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Re: Bear Cannisters

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  • mconnell62
    Yes, Jim. You are in the Twilight Zone. In reality, we all hate the cannisters. They are way too heavy and don t hold enough. They are impossible to put into a
    Message 1 of 473 , Apr 11, 2000
      Yes, Jim. You are in the Twilight Zone. In
      reality, we all hate the cannisters. They are way too
      heavy and don't hold enough. They are impossible to put
      into a backpack without taking up half of the pack
      unless you travel with a small pack in which case you
      carry the can in your hands.<br><br>Now, with that
      said, I must admit that I carry one unless I am
      traveling very light. (By light, I mean about 20lbs for 3
      days.) I carry the thing mostly because I am lazy. It is
      much easier to close up the can than to deal with
      hanging, especially if I'm not in camp until after dark. I
      also find that I sleep better if I'm not worried about
      having to get up to chase a bear away from my
      food.<br><br>As for the question of carrying it on a JMT trip,
      I'm not sure that I would carry the weight for that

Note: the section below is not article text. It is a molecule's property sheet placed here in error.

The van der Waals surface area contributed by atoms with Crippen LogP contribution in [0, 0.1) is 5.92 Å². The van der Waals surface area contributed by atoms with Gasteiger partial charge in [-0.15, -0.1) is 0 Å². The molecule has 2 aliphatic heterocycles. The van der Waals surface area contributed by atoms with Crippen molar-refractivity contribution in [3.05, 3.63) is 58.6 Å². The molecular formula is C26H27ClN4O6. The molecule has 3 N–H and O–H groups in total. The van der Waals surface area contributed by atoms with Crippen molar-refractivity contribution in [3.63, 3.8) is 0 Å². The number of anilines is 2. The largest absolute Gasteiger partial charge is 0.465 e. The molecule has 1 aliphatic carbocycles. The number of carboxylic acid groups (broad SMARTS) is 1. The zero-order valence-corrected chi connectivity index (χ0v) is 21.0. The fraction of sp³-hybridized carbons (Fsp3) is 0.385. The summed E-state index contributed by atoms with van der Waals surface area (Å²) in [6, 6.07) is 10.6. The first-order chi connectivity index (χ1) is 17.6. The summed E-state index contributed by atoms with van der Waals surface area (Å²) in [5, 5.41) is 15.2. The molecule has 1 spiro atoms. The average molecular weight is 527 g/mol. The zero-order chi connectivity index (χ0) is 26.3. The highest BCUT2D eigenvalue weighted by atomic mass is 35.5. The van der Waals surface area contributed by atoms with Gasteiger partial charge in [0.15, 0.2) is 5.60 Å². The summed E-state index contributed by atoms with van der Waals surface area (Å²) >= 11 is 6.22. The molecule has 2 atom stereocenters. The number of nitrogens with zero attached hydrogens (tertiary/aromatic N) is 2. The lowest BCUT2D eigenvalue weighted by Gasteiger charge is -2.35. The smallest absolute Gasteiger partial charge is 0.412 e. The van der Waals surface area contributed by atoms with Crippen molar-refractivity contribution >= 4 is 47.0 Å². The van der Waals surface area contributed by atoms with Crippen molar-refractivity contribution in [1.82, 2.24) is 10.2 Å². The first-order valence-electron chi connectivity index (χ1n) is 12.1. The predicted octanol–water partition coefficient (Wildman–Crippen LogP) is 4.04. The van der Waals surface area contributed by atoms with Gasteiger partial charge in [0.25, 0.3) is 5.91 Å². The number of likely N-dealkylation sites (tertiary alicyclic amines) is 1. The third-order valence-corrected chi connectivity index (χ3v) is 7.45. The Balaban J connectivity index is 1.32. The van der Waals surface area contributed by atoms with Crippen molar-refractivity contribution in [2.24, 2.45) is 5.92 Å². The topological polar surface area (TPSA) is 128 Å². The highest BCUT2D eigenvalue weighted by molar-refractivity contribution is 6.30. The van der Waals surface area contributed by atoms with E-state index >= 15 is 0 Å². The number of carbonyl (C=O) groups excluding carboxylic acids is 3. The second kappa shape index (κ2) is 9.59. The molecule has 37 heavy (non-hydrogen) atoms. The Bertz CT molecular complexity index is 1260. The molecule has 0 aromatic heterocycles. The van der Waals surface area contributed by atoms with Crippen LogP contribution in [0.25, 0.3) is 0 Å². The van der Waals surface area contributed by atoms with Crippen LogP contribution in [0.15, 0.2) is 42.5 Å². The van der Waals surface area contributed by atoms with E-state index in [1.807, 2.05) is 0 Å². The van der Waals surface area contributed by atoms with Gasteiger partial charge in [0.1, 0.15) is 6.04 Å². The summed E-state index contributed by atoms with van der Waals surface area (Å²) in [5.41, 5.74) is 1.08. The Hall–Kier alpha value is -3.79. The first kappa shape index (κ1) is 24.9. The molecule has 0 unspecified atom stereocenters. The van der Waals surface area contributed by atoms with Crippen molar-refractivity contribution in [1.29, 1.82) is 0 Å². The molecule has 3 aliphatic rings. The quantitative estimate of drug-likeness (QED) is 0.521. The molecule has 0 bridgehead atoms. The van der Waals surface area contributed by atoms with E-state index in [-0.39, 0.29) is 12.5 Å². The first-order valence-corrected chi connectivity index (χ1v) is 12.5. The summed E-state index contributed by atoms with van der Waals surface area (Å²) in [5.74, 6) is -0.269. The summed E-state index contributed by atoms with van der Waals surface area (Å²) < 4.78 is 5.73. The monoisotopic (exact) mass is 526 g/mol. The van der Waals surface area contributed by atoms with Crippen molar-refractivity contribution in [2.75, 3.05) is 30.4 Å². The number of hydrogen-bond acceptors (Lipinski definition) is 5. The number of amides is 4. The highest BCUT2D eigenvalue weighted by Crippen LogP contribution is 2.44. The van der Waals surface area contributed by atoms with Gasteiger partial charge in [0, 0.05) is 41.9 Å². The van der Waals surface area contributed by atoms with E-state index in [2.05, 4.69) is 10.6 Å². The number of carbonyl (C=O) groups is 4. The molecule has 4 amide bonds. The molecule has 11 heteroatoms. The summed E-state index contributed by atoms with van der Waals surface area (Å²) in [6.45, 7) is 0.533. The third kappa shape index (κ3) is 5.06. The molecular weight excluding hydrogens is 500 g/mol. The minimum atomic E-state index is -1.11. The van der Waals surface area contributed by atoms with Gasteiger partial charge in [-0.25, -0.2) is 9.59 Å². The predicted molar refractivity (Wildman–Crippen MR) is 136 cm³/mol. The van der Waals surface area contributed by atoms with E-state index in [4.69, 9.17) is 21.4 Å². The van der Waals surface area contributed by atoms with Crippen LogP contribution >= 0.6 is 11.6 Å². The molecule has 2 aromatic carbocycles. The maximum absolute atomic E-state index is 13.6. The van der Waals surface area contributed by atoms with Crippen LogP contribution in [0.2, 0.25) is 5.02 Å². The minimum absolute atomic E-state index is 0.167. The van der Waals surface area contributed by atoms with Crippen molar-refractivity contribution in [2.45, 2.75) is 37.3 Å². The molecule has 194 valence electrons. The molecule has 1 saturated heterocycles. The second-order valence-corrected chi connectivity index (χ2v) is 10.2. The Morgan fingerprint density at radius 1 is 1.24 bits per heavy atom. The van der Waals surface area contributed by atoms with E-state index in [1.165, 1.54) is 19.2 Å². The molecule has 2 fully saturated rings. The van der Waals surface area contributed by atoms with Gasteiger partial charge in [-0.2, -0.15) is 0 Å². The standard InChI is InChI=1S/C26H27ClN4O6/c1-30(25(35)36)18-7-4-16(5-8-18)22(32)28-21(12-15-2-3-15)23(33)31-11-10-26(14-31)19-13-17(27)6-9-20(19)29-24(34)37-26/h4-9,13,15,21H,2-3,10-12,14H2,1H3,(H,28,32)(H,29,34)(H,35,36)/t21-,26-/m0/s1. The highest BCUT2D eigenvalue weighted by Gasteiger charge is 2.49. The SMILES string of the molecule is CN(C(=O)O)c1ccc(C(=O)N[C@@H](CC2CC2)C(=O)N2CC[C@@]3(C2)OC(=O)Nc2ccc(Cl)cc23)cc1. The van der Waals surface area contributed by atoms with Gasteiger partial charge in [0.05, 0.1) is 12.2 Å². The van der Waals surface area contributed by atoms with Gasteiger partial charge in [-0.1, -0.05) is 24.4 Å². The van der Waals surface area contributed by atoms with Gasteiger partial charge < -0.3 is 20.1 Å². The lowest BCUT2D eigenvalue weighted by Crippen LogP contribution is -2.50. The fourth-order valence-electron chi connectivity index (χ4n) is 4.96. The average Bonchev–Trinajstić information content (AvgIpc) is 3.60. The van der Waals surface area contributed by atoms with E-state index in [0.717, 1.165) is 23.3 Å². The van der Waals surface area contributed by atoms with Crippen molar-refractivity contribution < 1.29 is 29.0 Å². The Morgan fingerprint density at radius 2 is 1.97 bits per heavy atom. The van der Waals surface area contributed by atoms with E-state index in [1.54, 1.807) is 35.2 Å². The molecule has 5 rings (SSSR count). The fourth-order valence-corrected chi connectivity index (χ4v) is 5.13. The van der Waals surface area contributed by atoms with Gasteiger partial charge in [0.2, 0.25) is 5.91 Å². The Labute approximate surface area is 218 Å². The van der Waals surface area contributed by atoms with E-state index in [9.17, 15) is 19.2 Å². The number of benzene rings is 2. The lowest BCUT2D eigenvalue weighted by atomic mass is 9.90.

distance. In reality, it only adds a little over a pound
      compared to hanging gear but it psychologically it seems
      heavier.
    • tiocampo
      Here is my opinion on the snowpack: At this time, it is pretty much normal or slightly below. The snowpack will dwindle pretty much as usual, unless
      Message 473 of 473 , Feb 24, 2002
        Here is my opinion on the snowpack: <br><br>At
        this time, it is pretty much normal or slightly below.
        The snowpack will dwindle pretty much as usual,
        unless there are some new major storms. <br><br>Whatever
        the JMT veterans would say about "normal year
        conditions" should apply this year. Last year was
        exceptionally dry in the high country. This year will certainly
        have more snowpack, but nothing like 1983 or 1997.
        <br><br>But hey, it might snow some more! Winter ain't over
        yet, but the probabilities are dwindling.<br><br>Here
        is my tip on interpreting the snow water equivalents
        shown for individual sensor sites: <br><br>loose, new
        fallen snow is deeper, say up to 12 inches of snow to 1
        inch of precip<br><br>dense, old snow is less deep,
        say from 3 to 6 inches of snow to 1 inch of precip.
        This is applicable when daytime air temps have been
        above freezing for a while<br><br>Have a great time,
        whatever you decide to do!<br><br>Best Regards,<br><br>FRF
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